Grooming and maintenance
This one we’ve already somewhat covered in the previous two sections. Both breeds require regular grooming and are relatively high maintenance. While you may think that having a Husky would mean finding hair everywhere in the house, it is in fact not the case. Huskies do have long hair, but Labradors have a thicker coat and shed a lot more. This doesn’t mean that Huskies don’t shed. They also shed considerably more than some other breeds, but just not as much as Labradors. Both need regular baths and grooming. In this department, I’ll rate them both roughly the same.
Who is more playful and affectionate?
Labradors win this one too. It’s not that Huskies are not playful and affectionate, it is just that competing with Labradors in this department really is tough. Labradors are famous for their happy, cheerful natures. They would absolutely love it if you would want to play with them all day long. They are full of energy, and that can even be a problem on occasion. For instance, Labrador pups would chew through pretty much everything at home if you don’t provide them with lots of chew toys and activities. Huskies also love to play, but definitely do not have the energy level of a Labrador. They are also playful, but can sometimes get a bit aggressive, owing to their hunting instincts.
Barking, anger, and trainability
As I said before, both Labradors and Huskies are generally very cheerful dogs. They are both predictable, and neither may exhibit random outbursts of anger. But Huskies can get a bit noisy for some people to tolerate. They love to howl and sing. They also love to dig holes, and may even attack other small animals that you may have in the house. On the other hand, Labradors may occasionally bark when very excited but won’t do it all day long. They also tend to get along well with any other pets you may have, and definitely won’t try to kill them (hopefully).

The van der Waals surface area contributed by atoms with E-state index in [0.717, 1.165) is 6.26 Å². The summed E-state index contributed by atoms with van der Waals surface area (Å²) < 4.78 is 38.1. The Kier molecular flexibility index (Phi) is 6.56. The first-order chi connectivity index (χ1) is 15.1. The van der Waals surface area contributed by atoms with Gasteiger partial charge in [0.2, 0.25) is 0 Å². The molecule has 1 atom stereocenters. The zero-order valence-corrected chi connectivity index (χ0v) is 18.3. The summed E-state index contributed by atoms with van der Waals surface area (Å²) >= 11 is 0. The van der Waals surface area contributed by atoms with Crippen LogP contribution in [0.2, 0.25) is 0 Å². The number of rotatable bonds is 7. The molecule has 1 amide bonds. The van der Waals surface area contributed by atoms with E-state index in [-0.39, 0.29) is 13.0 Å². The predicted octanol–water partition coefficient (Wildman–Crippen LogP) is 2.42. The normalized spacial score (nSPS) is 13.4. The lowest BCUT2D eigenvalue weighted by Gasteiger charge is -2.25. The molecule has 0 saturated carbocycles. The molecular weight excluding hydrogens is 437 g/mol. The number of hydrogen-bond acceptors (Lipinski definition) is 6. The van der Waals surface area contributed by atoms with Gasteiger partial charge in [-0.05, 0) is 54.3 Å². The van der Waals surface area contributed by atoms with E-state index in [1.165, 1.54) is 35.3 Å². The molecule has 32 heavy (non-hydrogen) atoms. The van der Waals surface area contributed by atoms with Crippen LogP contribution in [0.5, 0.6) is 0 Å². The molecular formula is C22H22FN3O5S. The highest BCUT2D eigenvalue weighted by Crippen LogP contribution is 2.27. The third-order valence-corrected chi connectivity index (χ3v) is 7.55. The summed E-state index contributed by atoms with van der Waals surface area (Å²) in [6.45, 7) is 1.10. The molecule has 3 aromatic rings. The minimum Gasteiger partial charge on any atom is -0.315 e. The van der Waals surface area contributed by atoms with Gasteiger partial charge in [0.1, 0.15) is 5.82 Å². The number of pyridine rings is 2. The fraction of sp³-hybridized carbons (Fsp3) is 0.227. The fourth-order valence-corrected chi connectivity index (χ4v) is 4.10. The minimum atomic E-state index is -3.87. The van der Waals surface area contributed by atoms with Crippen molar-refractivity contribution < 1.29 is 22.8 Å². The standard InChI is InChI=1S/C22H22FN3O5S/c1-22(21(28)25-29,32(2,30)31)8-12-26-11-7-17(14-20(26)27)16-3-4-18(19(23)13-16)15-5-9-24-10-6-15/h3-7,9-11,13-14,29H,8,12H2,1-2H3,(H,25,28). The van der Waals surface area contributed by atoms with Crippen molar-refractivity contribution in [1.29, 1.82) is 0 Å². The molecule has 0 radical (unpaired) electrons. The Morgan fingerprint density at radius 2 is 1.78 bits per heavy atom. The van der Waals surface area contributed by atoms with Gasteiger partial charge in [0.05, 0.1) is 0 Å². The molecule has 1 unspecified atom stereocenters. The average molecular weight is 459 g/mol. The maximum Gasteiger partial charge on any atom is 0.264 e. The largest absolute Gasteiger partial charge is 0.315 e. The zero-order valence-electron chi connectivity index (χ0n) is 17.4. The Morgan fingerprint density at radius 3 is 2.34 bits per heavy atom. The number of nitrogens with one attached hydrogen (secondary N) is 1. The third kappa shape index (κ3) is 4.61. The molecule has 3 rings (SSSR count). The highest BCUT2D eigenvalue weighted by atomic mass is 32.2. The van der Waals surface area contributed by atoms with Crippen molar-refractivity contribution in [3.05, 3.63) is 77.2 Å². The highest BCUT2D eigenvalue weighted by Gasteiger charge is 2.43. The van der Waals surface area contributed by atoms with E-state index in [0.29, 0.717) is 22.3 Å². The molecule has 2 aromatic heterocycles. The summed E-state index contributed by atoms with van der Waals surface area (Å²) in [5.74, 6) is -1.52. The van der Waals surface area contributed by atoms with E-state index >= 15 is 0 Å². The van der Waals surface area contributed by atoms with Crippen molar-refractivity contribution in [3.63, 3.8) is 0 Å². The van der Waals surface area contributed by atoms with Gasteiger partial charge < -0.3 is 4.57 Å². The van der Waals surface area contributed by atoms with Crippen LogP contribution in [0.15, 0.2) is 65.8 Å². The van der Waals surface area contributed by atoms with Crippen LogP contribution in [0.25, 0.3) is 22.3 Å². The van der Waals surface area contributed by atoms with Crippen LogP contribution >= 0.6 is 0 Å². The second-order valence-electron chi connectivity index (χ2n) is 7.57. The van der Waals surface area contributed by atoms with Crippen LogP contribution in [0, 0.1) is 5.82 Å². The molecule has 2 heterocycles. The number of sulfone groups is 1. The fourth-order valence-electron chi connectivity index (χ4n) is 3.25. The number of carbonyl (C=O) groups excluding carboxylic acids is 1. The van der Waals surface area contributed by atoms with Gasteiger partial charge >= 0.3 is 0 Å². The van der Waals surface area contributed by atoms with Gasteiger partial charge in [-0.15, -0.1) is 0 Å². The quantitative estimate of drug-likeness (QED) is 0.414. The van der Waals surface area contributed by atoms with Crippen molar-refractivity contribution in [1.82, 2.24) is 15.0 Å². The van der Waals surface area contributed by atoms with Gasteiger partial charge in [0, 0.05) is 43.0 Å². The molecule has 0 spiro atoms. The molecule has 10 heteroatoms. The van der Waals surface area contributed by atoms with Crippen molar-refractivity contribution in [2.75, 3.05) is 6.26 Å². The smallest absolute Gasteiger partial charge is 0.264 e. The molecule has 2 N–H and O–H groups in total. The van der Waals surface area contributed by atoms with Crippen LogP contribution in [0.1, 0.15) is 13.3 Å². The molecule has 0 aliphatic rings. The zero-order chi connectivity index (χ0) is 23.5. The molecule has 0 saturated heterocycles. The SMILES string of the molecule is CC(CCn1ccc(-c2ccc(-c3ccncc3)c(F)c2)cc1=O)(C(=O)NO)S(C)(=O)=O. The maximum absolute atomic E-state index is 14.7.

Which of the two is more protective?
Both breeds are highly intelligent. They will love you to bits. Whether you own a Labrador or a Husky, both would demand constant attention and company, and are not well suited to being left alone. Labradors are mild and gentle in temperament, and do not get provoked easily. They are protective, but if you are thinking of keeping one as a guard dog, that may not be a great idea. Huskies have a more protective nature compared to Labradors, but they, too, are not made to be good guard dogs. Why? Because they, too, are probably going to try to befriend anyone who shows affection towards them, and may not show the fierceness and aggression required from a guard dog. If you are looking for a guard dog, maybe consider a German Shepherd instead?
Which breed is more curious?
Another department that is a draw for me. Both Labradors and Huskies are very curious and inquisitive by nature. They love to explore, and they love to make new friends. The only major difference here is that Huskies may not always react in a seemingly friendly manner, and may scare some people. It is not because they are aggressive. They are working dogs, and hunters by nature. Their way of showing their curiosity and exploring may not sit well with everyone.
Let’s look at a brief summary of everything I’ve elaborated on so far.
- Physical characteristics and built: both are medium to large in size, Labradors being significantly larger and heavier than Huskies.
- Intelligence: both are highly intelligent, but Labradors tend to be more intelligent.
- Health: both are relatively healthy, with some genetic predispositions.
- Need for physical activity: both require significant physical activity to keep them healthy and happy.
- Financial aspects: Huskies may occasionally cost more than Labradors, since they may not be readily available everywhere.
- Grooming and maintenance: both Labradors and Huskies require daily grooming, and are fairly high maintenance breeds.
- Nature: While both breeds are friendly, Labradors tend to be more well behaved, nicer around children and other pets, and overall happier. They are also significantly more playful.
- Barking: Huskies tend to be quite noisy. While they don’t bark, they howl and sing quite a lot, and may not be very pleasant to the ears.
- Temperament: both are very predictable and overall calm, but a Husky’s hunter instincts may make it chase and attack other small animals around it.
- Curiosity: both are extremely curious and inquisitive by nature.
Based on the above comparison, I guess it is quite clear why I have a slight preference for Labradors over Huskies. Again, I would conclude by saying that they are both wonderful dogs, and make excellent pets. I have tried to strictly stick to facts, but hey, human bias is hard to eliminate! When you head out to get a pet, always weigh all the pros and cons carefully before making a decision.